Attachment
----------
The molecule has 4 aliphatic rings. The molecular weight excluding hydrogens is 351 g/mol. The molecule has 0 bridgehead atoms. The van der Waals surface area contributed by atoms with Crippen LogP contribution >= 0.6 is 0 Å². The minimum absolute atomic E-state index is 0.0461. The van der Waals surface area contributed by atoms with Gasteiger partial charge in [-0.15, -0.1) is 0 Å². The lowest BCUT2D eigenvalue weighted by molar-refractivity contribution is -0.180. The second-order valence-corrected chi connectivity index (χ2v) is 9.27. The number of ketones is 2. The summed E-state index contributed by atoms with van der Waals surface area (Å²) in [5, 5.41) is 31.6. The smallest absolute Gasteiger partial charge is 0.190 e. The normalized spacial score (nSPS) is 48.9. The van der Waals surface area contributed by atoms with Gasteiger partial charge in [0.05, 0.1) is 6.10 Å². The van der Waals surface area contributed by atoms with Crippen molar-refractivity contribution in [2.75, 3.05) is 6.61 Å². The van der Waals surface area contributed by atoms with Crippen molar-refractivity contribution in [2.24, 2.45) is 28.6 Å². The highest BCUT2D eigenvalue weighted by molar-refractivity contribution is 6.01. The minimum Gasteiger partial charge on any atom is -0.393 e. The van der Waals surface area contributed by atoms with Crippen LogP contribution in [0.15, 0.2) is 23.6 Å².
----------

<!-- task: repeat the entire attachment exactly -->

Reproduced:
The molecule has 4 aliphatic rings. The molecular weight excluding hydrogens is 351 g/mol. The molecule has 0 bridgehead atoms. The van der Waals surface area contributed by atoms with Crippen LogP contribution >= 0.6 is 0 Å². The minimum absolute atomic E-state index is 0.0461. The van der Waals surface area contributed by atoms with Gasteiger partial charge in [-0.15, -0.1) is 0 Å². The lowest BCUT2D eigenvalue weighted by molar-refractivity contribution is -0.180. The second-order valence-corrected chi connectivity index (χ2v) is 9.27. The number of ketones is 2. The summed E-state index contributed by atoms with van der Waals surface area (Å²) in [5, 5.41) is 31.6. The smallest absolute Gasteiger partial charge is 0.190 e. The normalized spacial score (nSPS) is 48.9. The van der Waals surface area contributed by atoms with Gasteiger partial charge in [0.05, 0.1) is 6.10 Å². The van der Waals surface area contributed by atoms with Crippen molar-refractivity contribution in [2.75, 3.05) is 6.61 Å². The van der Waals surface area contributed by atoms with Crippen molar-refractivity contribution in [2.24, 2.45) is 28.6 Å². The highest BCUT2D eigenvalue weighted by molar-refractivity contribution is 6.01. The minimum Gasteiger partial charge on any atom is -0.393 e. The van der Waals surface area contributed by atoms with Crippen LogP contribution in [0.15, 0.2) is 23.6 Å².